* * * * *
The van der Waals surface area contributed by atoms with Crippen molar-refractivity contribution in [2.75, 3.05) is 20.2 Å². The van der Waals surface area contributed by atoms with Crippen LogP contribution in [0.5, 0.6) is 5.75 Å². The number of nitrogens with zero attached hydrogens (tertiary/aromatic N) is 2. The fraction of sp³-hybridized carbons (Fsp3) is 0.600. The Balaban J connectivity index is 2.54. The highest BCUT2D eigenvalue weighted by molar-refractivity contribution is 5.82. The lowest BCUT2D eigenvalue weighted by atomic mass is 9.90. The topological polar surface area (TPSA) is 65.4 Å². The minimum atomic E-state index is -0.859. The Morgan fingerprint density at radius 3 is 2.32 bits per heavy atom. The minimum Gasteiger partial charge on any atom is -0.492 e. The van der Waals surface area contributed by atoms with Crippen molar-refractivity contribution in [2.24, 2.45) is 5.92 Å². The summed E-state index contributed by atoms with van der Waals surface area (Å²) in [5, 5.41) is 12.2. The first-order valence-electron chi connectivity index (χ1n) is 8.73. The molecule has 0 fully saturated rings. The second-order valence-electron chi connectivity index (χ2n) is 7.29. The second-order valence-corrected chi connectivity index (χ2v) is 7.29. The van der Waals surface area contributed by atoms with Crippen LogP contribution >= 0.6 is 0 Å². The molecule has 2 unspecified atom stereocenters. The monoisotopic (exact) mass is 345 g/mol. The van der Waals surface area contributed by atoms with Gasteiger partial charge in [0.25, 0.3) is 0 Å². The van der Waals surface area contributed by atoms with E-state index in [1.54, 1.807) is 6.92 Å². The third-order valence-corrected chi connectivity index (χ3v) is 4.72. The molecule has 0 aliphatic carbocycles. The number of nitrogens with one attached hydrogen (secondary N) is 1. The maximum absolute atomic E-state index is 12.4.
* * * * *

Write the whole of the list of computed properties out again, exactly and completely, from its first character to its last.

The van der Waals surface area contributed by atoms with Crippen molar-refractivity contribution in [2.75, 3.05) is 20.2 Å². The van der Waals surface area contributed by atoms with Crippen LogP contribution in [0.5, 0.6) is 5.75 Å². The number of nitrogens with zero attached hydrogens (tertiary/aromatic N) is 2. The fraction of sp³-hybridized carbons (Fsp3) is 0.600. The Balaban J connectivity index is 2.54. The highest BCUT2D eigenvalue weighted by molar-refractivity contribution is 5.82. The lowest BCUT2D eigenvalue weighted by atomic mass is 9.90. The topological polar surface area (TPSA) is 65.4 Å². The minimum atomic E-state index is -0.859. The Morgan fingerprint density at radius 3 is 2.32 bits per heavy atom. The minimum Gasteiger partial charge on any atom is -0.492 e. The van der Waals surface area contributed by atoms with Crippen molar-refractivity contribution in [2.24, 2.45) is 5.92 Å². The summed E-state index contributed by atoms with van der Waals surface area (Å²) in [5, 5.41) is 12.2. The first-order valence-electron chi connectivity index (χ1n) is 8.73. The molecule has 0 fully saturated rings. The second-order valence-electron chi connectivity index (χ2n) is 7.29. The second-order valence-corrected chi connectivity index (χ2v) is 7.29. The van der Waals surface area contributed by atoms with Crippen LogP contribution >= 0.6 is 0 Å². The molecule has 2 unspecified atom stereocenters. The monoisotopic (exact) mass is 345 g/mol. The van der Waals surface area contributed by atoms with Gasteiger partial charge in [0.25, 0.3) is 0 Å². The van der Waals surface area contributed by atoms with E-state index in [1.54, 1.807) is 6.92 Å². The third-order valence-corrected chi connectivity index (χ3v) is 4.72. The molecule has 0 aliphatic carbocycles. The number of nitrogens with one attached hydrogen (secondary N) is 1. The maximum absolute atomic E-state index is 12.4.